United Together…Through the Arts


The 2016 Democratic National Convention in Philadelphia, Pennsylvania begins today. Through Thursday, July 28, the Democratic Party will focus on a series of issues to be addressed by various party leaders, celebrities, and political figures, and ultimately will solidify Hillary Clinton’s nomination as the Democratic candidate for President.

The Convention is held over four days, and each day the DNC has chosen a theme for the party to reflect on as it approves its party platform and its candidate. The theme for each day is as follows:

Monday: United Together
Tuesday: A Lifetime of Fighting for Children and Families
Wednesday: Working Together
Thursday: Stronger Together

We’ll be following the Democratic Convention throughout the week, to see if / how the party platforms include the arts in their solutions to our country’s future.

With that in mind, we’ll be posting a new blog each day of the convention. For the Democratic Convention, we’ve taken their daily themes and added “…Through the Arts” to demonstrate how the arts can address each day’s topic of choice.

(You can read our posts from the Republican National Convention here, here, here, and here.)


United Together…Through the Arts

Let’s set the scene. It’s a Tuesday evening in February. A group of community members meet in the community hall of a church, or a library, or maybe it’s the Waffle House next to the interstate. The topic of discussion? Saving their community.

This community has seen people move, business close, jobs leave, homes deteriorate, and a Main Street increase only in its population of tumble weeds.

To turn their community around, people need a rallying call. They need something to be proud of, something they can brag about, something they can believe in, participate in, and embrace.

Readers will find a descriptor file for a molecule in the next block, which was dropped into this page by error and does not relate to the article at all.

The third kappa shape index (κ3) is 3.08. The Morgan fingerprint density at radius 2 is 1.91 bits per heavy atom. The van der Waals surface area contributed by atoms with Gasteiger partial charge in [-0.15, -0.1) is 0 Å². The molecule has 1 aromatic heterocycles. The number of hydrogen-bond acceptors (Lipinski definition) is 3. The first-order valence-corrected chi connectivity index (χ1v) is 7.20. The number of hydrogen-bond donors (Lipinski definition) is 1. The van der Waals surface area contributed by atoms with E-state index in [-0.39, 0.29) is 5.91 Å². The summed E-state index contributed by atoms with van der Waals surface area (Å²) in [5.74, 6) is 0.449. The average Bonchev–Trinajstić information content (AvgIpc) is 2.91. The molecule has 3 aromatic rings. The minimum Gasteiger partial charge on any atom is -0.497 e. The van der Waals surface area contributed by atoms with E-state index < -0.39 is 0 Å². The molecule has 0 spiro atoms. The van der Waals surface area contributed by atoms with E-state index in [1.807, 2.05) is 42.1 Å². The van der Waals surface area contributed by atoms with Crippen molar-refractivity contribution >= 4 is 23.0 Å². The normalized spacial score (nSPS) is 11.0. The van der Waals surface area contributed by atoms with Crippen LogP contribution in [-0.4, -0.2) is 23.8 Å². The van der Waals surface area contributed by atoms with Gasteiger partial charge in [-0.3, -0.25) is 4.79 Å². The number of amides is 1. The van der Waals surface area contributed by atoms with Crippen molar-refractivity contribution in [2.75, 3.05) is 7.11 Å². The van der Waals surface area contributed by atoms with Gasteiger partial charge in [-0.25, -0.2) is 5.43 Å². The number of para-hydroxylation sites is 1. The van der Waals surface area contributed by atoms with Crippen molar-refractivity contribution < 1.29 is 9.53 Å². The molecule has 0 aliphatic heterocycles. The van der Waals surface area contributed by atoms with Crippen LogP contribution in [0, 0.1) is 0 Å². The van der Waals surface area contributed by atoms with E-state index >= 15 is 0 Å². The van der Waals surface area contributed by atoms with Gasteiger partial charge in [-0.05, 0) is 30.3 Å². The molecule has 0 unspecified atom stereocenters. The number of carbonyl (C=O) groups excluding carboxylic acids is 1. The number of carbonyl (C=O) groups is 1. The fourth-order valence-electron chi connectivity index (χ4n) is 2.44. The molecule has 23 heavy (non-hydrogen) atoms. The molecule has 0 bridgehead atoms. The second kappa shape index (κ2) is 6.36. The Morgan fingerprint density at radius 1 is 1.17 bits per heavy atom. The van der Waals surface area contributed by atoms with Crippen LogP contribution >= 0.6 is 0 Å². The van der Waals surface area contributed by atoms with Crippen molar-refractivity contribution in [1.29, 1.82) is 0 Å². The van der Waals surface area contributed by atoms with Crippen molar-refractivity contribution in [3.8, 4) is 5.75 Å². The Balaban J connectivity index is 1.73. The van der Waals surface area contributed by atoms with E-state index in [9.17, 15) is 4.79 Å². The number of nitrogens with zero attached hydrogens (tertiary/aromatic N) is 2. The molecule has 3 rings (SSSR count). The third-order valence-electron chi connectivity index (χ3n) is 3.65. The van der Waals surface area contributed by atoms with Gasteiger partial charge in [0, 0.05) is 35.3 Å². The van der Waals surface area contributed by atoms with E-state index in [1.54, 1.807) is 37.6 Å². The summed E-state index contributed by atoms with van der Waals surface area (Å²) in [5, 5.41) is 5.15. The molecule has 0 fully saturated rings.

The town can’t attract a new restaurant – who will come to eat? There’s no market for new apartments – who will move there? Building a new park is out of the question – how can they afford that? What can they do?

Someone in the group pipes up — let’s get everyone out of their homes and get them to do something. Let’s let our neighbors create something for their town. To save our community, we need our community.

What did the community choose to do? We’ll let you decide what exactly they did, but suffice it to say, the arts were a part of the solution.

Whether it’s a mural, a concert, a festival, or the repurposing of old facilities, the arts have been the starting place for communities to come together and revitalize their community.

Despite our differences, when we’re faced with hardship, heartbreak, and victory, we rally around each other. In almost every scenario, we enlist the work of our artists to help us process, visualize, and explore our common emotion.

We get people of out their homes to paint a mural on the side of the old pharmacy. We take the musicians who get together every week at John’s house to put on a performance during the July 4 community picnic. We take Aunt Jean’s paintings and hang them on the sparse walls of an empty store front on Main Street.

We use the arts as a vehicle for unity, because our world and lives have a common thread running through it – the urge to create.